The Bowie-Dick Test (3) by Michele Tait
The Bowie-Dick Test (4) by D. Doyle
The Bowie-Dick Test (6) by Dr. U. Kaiser

Although the linen B-D test was developed many years ago it does have the ability to detect a number of sterilizer faults that ETS and helix test may not detect. It is important that the linen used for the B-D test is correctly conditioned before use. The helix test also suffers from abuse if it used without thorough drying between uses. In addition the type of the helix head used will affect the result. At present there are several versions of then gke helix, and the prEN13060 is not yet complete, so the test may change again!

The ETS is designed for certain sterilization cycles. It is based on an electronic helix test as it uses a tube and temperature sensors to detect the presence of air. Therefore the ETS and helix may not detect NCG that enters the chamber via the steam supply during sterilization, as the tube has already been filled with steam. The linen B-D test has a more dynamic test area in the centre of the pack, so late arriving air could affect the colour change of the indicator. The ETS does give more information to someone that can interpret the data, but care is needed as the test is limited in what it can detect in a sterilizer chamber. As the ETS is an electronic based system calibration is an issue. It is not possible to recalibrate the ETS during its 400 cycle life. Therefore a secondary temperature and pressure measurement is required to check the ETS remains accurate.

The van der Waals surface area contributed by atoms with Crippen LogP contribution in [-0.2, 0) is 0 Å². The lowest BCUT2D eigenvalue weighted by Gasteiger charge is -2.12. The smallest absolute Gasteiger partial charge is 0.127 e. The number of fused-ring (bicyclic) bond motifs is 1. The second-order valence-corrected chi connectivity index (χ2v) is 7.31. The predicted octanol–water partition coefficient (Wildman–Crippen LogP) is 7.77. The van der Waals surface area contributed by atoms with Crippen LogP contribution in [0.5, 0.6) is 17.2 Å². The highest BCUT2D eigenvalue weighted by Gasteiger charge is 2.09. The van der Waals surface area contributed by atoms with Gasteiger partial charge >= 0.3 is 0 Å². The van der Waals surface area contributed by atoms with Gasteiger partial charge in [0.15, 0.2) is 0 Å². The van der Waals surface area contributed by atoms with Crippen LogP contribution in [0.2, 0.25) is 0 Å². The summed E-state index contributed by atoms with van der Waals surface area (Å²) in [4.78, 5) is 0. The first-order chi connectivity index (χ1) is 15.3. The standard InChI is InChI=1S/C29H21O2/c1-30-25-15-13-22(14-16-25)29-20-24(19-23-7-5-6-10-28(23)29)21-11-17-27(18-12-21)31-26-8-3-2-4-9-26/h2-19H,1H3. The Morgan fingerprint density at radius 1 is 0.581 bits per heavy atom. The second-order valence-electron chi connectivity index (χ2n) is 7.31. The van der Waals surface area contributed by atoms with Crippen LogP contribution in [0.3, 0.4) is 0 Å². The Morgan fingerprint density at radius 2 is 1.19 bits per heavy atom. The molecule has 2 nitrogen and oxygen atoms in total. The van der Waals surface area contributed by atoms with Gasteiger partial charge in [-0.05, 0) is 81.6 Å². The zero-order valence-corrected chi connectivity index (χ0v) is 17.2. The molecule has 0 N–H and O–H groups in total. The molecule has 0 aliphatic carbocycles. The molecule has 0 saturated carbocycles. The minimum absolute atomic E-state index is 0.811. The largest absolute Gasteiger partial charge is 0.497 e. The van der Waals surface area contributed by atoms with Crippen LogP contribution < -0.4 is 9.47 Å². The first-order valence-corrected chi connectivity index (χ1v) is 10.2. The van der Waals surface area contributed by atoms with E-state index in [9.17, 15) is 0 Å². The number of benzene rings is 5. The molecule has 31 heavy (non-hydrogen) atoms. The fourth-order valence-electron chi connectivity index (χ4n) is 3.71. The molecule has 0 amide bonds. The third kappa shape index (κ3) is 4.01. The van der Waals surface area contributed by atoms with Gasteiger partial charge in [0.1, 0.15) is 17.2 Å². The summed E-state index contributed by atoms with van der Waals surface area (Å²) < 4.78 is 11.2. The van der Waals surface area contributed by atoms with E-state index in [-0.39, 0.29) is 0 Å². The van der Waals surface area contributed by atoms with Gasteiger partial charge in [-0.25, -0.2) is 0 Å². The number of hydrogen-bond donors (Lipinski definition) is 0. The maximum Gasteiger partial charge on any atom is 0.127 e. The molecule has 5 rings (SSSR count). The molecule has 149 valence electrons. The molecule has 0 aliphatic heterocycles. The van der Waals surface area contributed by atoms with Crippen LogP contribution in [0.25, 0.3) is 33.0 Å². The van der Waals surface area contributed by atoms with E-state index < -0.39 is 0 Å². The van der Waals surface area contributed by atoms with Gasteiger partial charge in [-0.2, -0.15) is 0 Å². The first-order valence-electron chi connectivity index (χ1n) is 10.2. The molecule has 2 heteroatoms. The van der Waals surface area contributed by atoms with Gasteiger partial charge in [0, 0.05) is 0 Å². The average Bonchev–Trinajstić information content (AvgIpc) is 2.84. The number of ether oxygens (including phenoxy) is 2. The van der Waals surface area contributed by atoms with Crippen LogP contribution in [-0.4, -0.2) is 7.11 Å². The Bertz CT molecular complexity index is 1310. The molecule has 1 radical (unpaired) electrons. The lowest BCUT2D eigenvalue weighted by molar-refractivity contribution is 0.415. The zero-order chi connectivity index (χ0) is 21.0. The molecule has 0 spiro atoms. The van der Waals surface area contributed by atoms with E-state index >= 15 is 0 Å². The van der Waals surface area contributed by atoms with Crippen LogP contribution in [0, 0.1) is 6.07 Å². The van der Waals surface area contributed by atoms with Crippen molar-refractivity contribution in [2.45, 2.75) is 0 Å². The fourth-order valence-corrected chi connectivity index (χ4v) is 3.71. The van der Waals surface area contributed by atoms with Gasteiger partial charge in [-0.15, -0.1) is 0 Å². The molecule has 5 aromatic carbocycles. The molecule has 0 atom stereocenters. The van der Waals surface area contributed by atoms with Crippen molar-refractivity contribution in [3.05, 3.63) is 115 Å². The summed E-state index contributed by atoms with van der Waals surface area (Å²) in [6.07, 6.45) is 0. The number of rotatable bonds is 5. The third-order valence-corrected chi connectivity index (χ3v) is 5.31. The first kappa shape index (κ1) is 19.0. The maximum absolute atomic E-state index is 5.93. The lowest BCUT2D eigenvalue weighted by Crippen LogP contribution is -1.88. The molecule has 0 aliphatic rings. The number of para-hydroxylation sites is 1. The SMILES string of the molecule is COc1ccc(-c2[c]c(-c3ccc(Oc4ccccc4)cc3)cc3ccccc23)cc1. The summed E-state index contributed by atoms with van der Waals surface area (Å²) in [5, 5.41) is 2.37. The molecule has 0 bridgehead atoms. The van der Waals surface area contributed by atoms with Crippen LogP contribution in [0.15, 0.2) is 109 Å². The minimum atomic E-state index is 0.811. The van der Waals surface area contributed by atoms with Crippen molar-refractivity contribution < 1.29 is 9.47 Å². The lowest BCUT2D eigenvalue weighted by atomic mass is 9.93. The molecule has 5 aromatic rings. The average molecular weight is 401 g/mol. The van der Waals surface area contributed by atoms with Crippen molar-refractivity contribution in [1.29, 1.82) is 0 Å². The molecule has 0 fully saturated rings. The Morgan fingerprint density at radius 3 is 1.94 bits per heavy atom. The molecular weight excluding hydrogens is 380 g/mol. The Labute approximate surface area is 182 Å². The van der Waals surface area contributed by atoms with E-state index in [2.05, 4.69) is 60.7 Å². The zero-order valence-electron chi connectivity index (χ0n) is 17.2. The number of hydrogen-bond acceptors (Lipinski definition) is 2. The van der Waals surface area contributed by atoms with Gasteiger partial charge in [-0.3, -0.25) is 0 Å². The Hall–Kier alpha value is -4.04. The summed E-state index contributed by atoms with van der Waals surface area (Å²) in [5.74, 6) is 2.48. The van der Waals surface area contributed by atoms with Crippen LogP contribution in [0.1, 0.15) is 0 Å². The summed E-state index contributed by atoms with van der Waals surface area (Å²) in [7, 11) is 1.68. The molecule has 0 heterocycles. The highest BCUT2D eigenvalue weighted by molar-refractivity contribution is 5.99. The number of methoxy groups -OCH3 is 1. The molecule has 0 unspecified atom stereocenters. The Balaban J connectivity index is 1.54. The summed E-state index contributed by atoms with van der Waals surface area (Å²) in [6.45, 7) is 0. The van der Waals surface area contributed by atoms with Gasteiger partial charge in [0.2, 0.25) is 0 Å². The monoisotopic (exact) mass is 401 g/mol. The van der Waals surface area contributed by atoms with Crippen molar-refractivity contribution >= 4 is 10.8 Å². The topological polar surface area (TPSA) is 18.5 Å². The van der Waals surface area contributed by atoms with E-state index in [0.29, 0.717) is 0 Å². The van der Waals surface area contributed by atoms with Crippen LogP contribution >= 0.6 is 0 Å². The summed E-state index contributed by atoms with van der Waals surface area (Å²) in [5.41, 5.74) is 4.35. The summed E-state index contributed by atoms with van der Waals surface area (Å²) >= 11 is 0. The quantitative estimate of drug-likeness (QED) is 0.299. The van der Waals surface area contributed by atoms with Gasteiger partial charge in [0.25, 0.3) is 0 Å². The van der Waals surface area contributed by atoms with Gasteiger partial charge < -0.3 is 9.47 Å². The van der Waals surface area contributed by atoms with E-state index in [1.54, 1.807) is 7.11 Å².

I do not think the use of different test systems to suit the load being processed is the way to go. The B-D test was developed as a worst case system. As the B-D test does not rely on electronics it does not require calibration. As long as the indicator is from a reliable source, stored correctly and the towels are conditioned, the test is reproducible. Sterile services have enough to concern them selves without having to work out the type and design of test systems for their sterilizers. It is likely that the easiest design to pass would be in common use, as the sterilizer would fail less frequently, saving time and money.

The B-D test in all its forms does provide a permanent record that is not influenced by any data handling system. Therefore the test does provide long term data on a sterilizer that can be kept in a log book. For the user it provides a simple method of control.